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James Fowler

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Emory Center of Ethics


James W. Fowler is a graduate of Duke University and Drew Theological Seminary and earned his Ph.D. at Harvard University in Religion and Society in 1971, with a focus in ethics and sociology of religion. He pursued post-doctoral studies at the Center for Moral Development at the Harvard Graduate School of Education (1971-72). He taught at Harvard Divinity School (1969-75) and at Boston College (1975-76). In 1977 he joined the faculty of Emory's Candler School of Theology. Emory named him the Charles Howard Candler Professor of Theology and Human Development in 1987. His pioneering research and the resulting theory of faith development have earned him international recognition. His best-known book, Stages of Faith: The Psychology of Development and the Quest for Meaning, is in its 38th printing, and has been translated into German, Korean, and Portuguese editions.

Dr. Fowler has written or edited ten other books and more than 60 articles, contributing to the fields of practical theology and theological ethics. Four volumes of critical discussion of Fowler’s research and theory have emerged from national and international seminars devoted to his work. He has received the Oskar Pfister Award from the American Psychiatric Association, “for enduring contributions to the dialogue between religion and psychiatry” and the William James Award from the American Psychological Association, “for contributions that advance the psychology of religion.” Both awards came in 1994. In 1999 the University of Edinburgh awarded him a doctor of divinity degree, honoris causa.

From 1994 to 2005, Fowler served as the first full-time director of the Center for Ethics at Emory. He is a minister in the United Methodist Church.

He and his wife have two married daughters and four grandchildren.

A series of stages of faith development was proposed by Professor James W. Fowler, a developmental psychologist at Candler School of Theology, in the book Stages of Faith. This book-length study contains a framework and ideas, which have generated a good deal of response from those interested in religion.

It proposes a staged development of faith (or spiritual development) across the life span. It is closely related to the work of Jean Piaget, Erik Erikson, and Lawrence Kohlberg regarding aspects of psychological development in children and adults.

Fowler's stages

Faith is seen as a holistic orientation, and is concerned with the individual's relatedness to the universal:

Stage 0 – "Primal or Undifferentiated" faith (birth to 2 years), is characterized by an early learning of the safety of their environment (i.e. warm, safe and secure vs. hurt, neglect and abuse). If consistent nurture is experienced, one will develop a sense of trust and safety about the universe and the divine. Conversely, negative experiences will cause one to develop distrust with the universe and the divine. Transition to the next stage begins with integration of thought and languages which facilitates the use of symbols in speech and play.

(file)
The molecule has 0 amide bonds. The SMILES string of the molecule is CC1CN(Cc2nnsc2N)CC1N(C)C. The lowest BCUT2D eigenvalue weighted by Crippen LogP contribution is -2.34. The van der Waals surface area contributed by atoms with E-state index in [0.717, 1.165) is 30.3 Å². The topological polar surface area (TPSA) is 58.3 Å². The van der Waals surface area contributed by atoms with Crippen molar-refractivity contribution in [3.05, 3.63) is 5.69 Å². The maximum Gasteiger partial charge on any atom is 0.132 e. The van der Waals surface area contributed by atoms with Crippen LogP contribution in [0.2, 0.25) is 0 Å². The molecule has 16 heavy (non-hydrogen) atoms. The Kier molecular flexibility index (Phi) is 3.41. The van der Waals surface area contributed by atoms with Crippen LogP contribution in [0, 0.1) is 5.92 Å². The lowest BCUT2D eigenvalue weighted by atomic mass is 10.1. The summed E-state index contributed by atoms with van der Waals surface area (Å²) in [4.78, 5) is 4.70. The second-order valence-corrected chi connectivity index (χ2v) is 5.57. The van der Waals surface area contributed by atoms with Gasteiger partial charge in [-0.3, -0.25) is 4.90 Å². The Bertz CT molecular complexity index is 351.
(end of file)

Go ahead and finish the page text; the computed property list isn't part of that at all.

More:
Stage 1 – "Intuitive-Projective" faith (ages of three to seven), is characterized by the psyche's unprotected exposure to the Unconscious.

Stage 2 – "Mythic-Literal" faith (mostly in school children), stage two persons have a strong belief in the justice and reciprocity of the universe, and their deities are almost always anthropomorphic.

Stage 3 – "Synthetic-Conventional" faith (arising in adolescence) characterized by conformity

Stage 4 – "Individuative-Reflective" faith (usually mid-twenties to late thirties) a stage of angst and struggle. The individual takes personal responsibility for his or her beliefs and feelings.

Stage 5 – "Conjunctive" faith (mid-life crisis) acknowledges paradox and transcendence relating reality behind the symbols of inherited systems

Stage 6 – "Universalizing" faith, or what some might call "enlightenment".

Empirical research

Fowler's model has inspired a considerable body of empirical research into faith development, although little of such research has been conducted by Fowler himself. A useful tool here has been Gary Leak's Faith Development Scale, or FDS, which has been subject to factor analysis by Leak (Leak, 2008).


Fowler, James W. (1981). Stages of Faith, Harper & Row ISBN 0-06-062866-9.
Leak, G. (2008). Factorial validity of the Faith Development Scale. The International Journal for the Psychology of Religion, 18 (2) pp123ff.
Stanley Rothman, S. Robert Lichter, and Neil Nevitte (2005) "Politics and Professional Advancement Among College Faculty," The Forum: Vol. 3 : Iss. 1, Article 2. Available at: http://www.bepress.com/forum/vol3/iss1/art2
Stanley Rothman, S. Robert Lichter, and Neil Nevitte, Fundamentals and Fundamentalists: A Reply to Ames et al.2 (July 2005)
Wulff, D. M., Psychology of Religion: Classic and Contemporary (2nd ed), New York, Wiley, 1997.
Zastrow, C., Kirst-Ashman, K. (2007). Understanding human behavior and the social environment (7th ed.) Belmont, CA: Brooks/Cole.
Volume dedicated to the Faith Development Theory of James Fowler in The International Journal for the Psychology of Religion. 11(3). 2001. For example:
Heinz Streib, "The Symposium on Faith Development Theory and the Modern Paradigm", pp. 141–142.
John McDargh "Faith Development Theory and the Postmodern Problem of Foundations", pp. 185–199
Howard Kurtz, "College Faculties a Most Liberal Lot, Study Finds", WP, Tuesday 29 Mar 2005, p. C1.



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